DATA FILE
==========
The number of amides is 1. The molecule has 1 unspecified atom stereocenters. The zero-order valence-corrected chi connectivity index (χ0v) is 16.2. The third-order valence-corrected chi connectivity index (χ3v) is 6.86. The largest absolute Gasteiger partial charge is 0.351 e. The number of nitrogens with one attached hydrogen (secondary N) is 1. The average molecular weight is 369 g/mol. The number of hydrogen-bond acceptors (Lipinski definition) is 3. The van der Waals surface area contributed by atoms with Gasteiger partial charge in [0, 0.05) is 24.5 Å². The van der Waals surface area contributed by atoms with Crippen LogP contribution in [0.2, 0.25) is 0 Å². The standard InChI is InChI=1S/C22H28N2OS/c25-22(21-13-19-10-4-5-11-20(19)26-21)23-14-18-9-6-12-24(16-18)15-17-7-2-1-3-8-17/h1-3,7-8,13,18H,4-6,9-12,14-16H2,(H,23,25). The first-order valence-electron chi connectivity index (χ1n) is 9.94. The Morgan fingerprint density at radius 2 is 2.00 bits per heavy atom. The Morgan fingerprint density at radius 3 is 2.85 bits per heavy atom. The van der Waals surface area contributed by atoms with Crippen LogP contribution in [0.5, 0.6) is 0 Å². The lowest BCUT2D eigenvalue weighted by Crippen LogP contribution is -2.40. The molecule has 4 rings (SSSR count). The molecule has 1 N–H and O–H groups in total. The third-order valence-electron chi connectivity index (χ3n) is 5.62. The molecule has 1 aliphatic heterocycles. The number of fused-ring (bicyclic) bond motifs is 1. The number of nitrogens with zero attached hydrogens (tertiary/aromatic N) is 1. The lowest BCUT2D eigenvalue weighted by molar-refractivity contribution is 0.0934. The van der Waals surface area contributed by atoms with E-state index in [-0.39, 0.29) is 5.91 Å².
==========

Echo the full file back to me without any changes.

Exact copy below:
The number of amides is 1. The molecule has 1 unspecified atom stereocenters. The zero-order valence-corrected chi connectivity index (χ0v) is 16.2. The third-order valence-corrected chi connectivity index (χ3v) is 6.86. The largest absolute Gasteiger partial charge is 0.351 e. The number of nitrogens with one attached hydrogen (secondary N) is 1. The average molecular weight is 369 g/mol. The number of hydrogen-bond acceptors (Lipinski definition) is 3. The van der Waals surface area contributed by atoms with Gasteiger partial charge in [0, 0.05) is 24.5 Å². The van der Waals surface area contributed by atoms with Crippen LogP contribution in [0.2, 0.25) is 0 Å². The standard InChI is InChI=1S/C22H28N2OS/c25-22(21-13-19-10-4-5-11-20(19)26-21)23-14-18-9-6-12-24(16-18)15-17-7-2-1-3-8-17/h1-3,7-8,13,18H,4-6,9-12,14-16H2,(H,23,25). The first-order valence-electron chi connectivity index (χ1n) is 9.94. The Morgan fingerprint density at radius 2 is 2.00 bits per heavy atom. The Morgan fingerprint density at radius 3 is 2.85 bits per heavy atom. The van der Waals surface area contributed by atoms with Crippen LogP contribution in [0.5, 0.6) is 0 Å². The lowest BCUT2D eigenvalue weighted by Crippen LogP contribution is -2.40. The molecule has 4 rings (SSSR count). The molecule has 1 N–H and O–H groups in total. The third-order valence-electron chi connectivity index (χ3n) is 5.62. The molecule has 1 aliphatic heterocycles. The number of fused-ring (bicyclic) bond motifs is 1. The number of nitrogens with zero attached hydrogens (tertiary/aromatic N) is 1. The lowest BCUT2D eigenvalue weighted by molar-refractivity contribution is 0.0934. The van der Waals surface area contributed by atoms with E-state index in [-0.39, 0.29) is 5.91 Å².